A new study finds that U.S. hospitals recorded about 70,000 fewer cases than expected of Medicare patients being readmitted for inpatient care last year.
That finding is likely to hearten policymakers and health system leaders who have pushed for financial incentives and procedures to improve post-discharge care and coordination as a way to avoid readmissions
. But the study does not definitively show the decline in readmission rates was directly caused by those payment and quality reforms.
Some observers are reacting cautiously to the findings, saying another possible explanation for the statistical drop is that hospital officials are skewing the statistics through creative application of the term “hospital inpatient.”
“It's kind of exciting to start to see the results tabulated on what direction we're headed,” said Matthew Press, an assistant professor of public health and medicine at Weill Cornell Medical College in New York. “But closer monitoring and analysis needs to happen to figure out how and why these readmissions were averted.”
The results were published Wednesday (PDF)
in the online academic journal Medicare & Medicaid Research Review. Study authors examined six years of national data. Between 2007 and 2011, they documented a “remarkably stable” trend that 19% of all Medicare patients returned to the hospital for further treatment within 30 days after being discharged as an inpatient.
But in 2012, the national Medicare
readmission rate dipped to 18.4%. That relatively small percentage drop translated into more than 70,000 patients.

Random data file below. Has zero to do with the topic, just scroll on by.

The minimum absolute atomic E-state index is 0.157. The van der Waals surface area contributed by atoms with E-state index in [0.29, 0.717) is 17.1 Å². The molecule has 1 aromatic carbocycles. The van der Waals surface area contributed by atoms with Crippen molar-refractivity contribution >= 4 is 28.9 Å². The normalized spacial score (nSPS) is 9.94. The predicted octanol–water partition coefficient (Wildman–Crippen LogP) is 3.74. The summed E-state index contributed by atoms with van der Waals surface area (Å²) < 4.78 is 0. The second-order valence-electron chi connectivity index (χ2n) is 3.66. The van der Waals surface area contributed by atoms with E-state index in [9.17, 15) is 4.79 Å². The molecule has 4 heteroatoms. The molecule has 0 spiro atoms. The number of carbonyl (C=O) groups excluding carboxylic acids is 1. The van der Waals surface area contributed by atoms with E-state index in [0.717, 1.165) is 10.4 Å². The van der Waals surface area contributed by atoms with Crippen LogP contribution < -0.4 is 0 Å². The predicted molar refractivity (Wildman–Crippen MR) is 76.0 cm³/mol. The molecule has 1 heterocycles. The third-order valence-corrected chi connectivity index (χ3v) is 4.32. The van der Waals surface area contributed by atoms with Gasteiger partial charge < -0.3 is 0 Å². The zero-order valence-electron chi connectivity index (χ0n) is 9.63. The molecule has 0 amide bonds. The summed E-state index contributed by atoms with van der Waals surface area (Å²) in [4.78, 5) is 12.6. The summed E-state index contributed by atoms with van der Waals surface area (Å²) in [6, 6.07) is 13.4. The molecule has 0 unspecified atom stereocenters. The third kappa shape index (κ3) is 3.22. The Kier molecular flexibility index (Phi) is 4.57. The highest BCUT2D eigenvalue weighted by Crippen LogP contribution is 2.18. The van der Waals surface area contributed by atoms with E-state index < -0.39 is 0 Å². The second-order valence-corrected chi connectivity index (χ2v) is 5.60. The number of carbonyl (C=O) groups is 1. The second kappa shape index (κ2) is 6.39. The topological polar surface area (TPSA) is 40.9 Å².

The study found wide variation among regions in changes in readmission rates. But the authors wrote that comparing differences in the data was difficult because the data were not adjusted for differences in local disease profiles and demographic factors. Still, larger hospitals in all regions of the country tended to have higher rates of readmissions.
The dip in readmission rates in 2012 coincided with Medicare's move to begin cutting payments to hospitals with high readmission rates. That also was the year when the concept of accountable care organizations—which more closely coordinate inpatient and outpatient care and are paid based on outcomes—began to grow. Hospitals also have been reporting readmissions in to the Hospital Compare program, and working with the Partnership for Patients program to reduce the readmission rate.
In February, CMS Medicare director Jonathan Blum told a congressional committee
that a 17.8% readmission rate recorded in the fourth quarter of 2012 “is an early sign that our payment and delivery reforms are having an impact.”
This week's study said Blum's assessment was one possible interpretation of the data.
Ashish Jha, a professor of health policy at Harvard School of Public Health, said the trend noted by Blum took place in the context of rising use of “observation status” by hospitals, which could have affected the readmission rate as well.
Readmissions data count only instances in which a person is admitted for Medicare Part A hospitalization services. However, researchers with the CMS and other organizations have noted that many hospitalized Medicare beneficiaries are technically classified as outpatients under observation, which is reimbursed under Medicare Part B for physician services. Patients originally seen under observation status would not be counted as readmissions if they later were hospitalized.
“The question to me is, have we really done a good job of preventing readmissions, or have we just reassigned people who would have been readmitted to a different status?” Jha said. “The jury is still out.”Follow Joe Carlson on Twitter: @MHJCarlson